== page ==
Total Documents: 131


Document Retention and Destruction Policy

Document No: PUB 1/18 Posted: 15 March 2018
This policy provides for the systematic review and retention of documents received or created by IP Federation in connection with the transaction of organisation business. This policy covers all records and documents, regardless of physical form, and contains guidelines for how long certain documents should be kept and the method by which, following expiry of the relevant retention period, records should be destroyed (unless under a legal hold). The policy is designed to ensure compliance with UK laws and regulations, to eliminate accidental or innocent destruction of records, and to facilitate IP Federation’s operations by promoting efficiency and freeing up valuable storage space.

Trends and Events 2017

Document No: PUB 20/17 Posted: 14 August 2017

ISSN 2046-3049

Trends and Events is our annual publication in which the Federation reviews its previous year’s activities. It provides an overview of those IP issues which engaged industry during that period and tries to look beyond current issues to identify future areas of interest, activity or con­troversy.

The Federation’s activities

Document No: PUB 20A/17 Posted: 30 August 2017

One of the IP Federation’s chief lobbying tools is its policy papers. These are all available on the website at:

The policy papers on the website represent the views of the innovative and influen­tial com­panies which are members of the Federation. Members are con­sulted on their views and opinions and encouraged to debate and explore issues of practice and policy. Only after consensus is achieved are external bodies informed of the col­lective views of industry via the Federation.

The Brexit clock ticks – what are the implications for intellectual property?

Document No: PUB 20B/17 Posted: 30 August 2017

‘Brexit’ poses considerable challenges for intellectual property law and presents uncertainty as to the involvement of the UK, following its exit from the EU, in existing and proposed international regimes involving EU law.

The UK Government has indicated intent to repeal the European Communities Act 1972, which incorporates European Union law into the law of the UK, but never­theless to preserve the existing body of EU law – the acquis – in the national law.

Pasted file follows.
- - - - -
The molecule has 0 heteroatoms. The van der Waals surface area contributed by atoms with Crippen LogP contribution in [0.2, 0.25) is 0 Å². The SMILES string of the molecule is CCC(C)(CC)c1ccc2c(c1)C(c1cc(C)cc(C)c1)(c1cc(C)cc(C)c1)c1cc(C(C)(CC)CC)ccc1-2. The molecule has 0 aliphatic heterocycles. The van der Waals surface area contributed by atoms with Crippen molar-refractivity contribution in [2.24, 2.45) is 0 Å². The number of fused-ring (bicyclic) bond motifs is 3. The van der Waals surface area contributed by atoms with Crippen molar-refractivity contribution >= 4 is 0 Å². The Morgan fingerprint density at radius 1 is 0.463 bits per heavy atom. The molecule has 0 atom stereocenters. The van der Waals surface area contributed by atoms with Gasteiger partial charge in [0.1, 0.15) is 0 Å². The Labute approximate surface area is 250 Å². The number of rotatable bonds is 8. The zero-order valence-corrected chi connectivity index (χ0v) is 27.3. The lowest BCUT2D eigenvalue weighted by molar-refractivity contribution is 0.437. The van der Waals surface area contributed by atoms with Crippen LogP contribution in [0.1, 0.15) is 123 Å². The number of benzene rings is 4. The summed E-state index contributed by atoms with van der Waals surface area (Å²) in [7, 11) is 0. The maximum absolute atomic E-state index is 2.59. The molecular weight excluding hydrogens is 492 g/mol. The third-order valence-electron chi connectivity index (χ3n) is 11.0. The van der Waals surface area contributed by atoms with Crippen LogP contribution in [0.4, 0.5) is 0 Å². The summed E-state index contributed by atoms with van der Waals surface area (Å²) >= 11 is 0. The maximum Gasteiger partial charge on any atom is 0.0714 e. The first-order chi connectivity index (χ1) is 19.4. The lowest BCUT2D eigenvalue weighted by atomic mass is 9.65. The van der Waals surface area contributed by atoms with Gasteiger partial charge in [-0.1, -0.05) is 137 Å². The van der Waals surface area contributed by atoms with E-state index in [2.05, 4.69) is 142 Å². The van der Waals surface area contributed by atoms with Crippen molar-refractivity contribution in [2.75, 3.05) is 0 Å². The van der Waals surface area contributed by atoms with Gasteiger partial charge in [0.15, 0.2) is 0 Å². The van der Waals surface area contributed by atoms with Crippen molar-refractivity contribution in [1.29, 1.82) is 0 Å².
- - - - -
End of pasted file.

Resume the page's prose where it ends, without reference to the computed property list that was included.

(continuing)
European Patent Reform

Document No: PUB 20C/17 Posted: 30 August 2017

As in all recent years, the unitary patent and Unified Patent Court (UPC) dossier has been among the Federation’s highest priorities in the last 18 months, following the long-awaited agreement between the European Parliament and Council in late 2012 which resulted in the unitary patent and language Regulations being adopted in December 2012, and signature of the UPC Agreement on 19 February 2013.

The dossier continued to move forward smoothly during the first half of 2016, with first Finland, then Bulgaria, joining the list of countries which had ratified, bringing the total to 10 (one mandatory ratifying country, France, plus nine of the required 10 others). Addition­ally, steady progress was made in a number of other countries, notably including in both the two remaining mandatory ratification countries, the UK and Germany. Other important milestones included adoption of the rules on court fees (including the zero fee for the opt-out) and the handover of the IT system by the UK to the team in Luxembourg. Then came 23 June and the UK’s decision to leave the EU. This was of significance to the UPC project, of course, due to the widely held view that participation in the UPC was strictly limited to EU states.